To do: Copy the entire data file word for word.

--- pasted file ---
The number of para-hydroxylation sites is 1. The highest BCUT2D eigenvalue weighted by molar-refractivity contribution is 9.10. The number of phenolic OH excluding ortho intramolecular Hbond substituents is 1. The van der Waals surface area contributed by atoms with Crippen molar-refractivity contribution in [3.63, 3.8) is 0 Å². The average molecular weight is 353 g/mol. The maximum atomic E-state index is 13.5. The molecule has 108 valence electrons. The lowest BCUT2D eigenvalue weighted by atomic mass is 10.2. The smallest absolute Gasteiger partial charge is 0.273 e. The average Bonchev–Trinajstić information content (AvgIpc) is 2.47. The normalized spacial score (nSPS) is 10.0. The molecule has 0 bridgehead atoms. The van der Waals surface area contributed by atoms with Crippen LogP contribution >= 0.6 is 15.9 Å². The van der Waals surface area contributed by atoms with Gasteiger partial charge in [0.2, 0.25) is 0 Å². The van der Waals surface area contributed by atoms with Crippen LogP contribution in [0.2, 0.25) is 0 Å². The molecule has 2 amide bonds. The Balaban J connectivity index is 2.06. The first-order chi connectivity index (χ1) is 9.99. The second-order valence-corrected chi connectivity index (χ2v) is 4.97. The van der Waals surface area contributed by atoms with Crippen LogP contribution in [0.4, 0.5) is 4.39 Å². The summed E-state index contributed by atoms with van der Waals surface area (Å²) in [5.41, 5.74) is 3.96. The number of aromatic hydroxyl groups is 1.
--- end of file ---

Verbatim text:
The number of para-hydroxylation sites is 1. The highest BCUT2D eigenvalue weighted by molar-refractivity contribution is 9.10. The number of phenolic OH excluding ortho intramolecular Hbond substituents is 1. The van der Waals surface area contributed by atoms with Crippen molar-refractivity contribution in [3.63, 3.8) is 0 Å². The average molecular weight is 353 g/mol. The maximum atomic E-state index is 13.5. The molecule has 108 valence electrons. The lowest BCUT2D eigenvalue weighted by atomic mass is 10.2. The smallest absolute Gasteiger partial charge is 0.273 e. The average Bonchev–Trinajstić information content (AvgIpc) is 2.47. The normalized spacial score (nSPS) is 10.0. The molecule has 0 bridgehead atoms. The van der Waals surface area contributed by atoms with Crippen LogP contribution >= 0.6 is 15.9 Å². The van der Waals surface area contributed by atoms with Gasteiger partial charge in [0.2, 0.25) is 0 Å². The van der Waals surface area contributed by atoms with Crippen LogP contribution in [0.2, 0.25) is 0 Å². The molecule has 2 amide bonds. The Balaban J connectivity index is 2.06. The first-order chi connectivity index (χ1) is 9.99. The second-order valence-corrected chi connectivity index (χ2v) is 4.97. The van der Waals surface area contributed by atoms with Crippen LogP contribution in [0.4, 0.5) is 4.39 Å². The summed E-state index contributed by atoms with van der Waals surface area (Å²) in [5.41, 5.74) is 3.96. The number of aromatic hydroxyl groups is 1.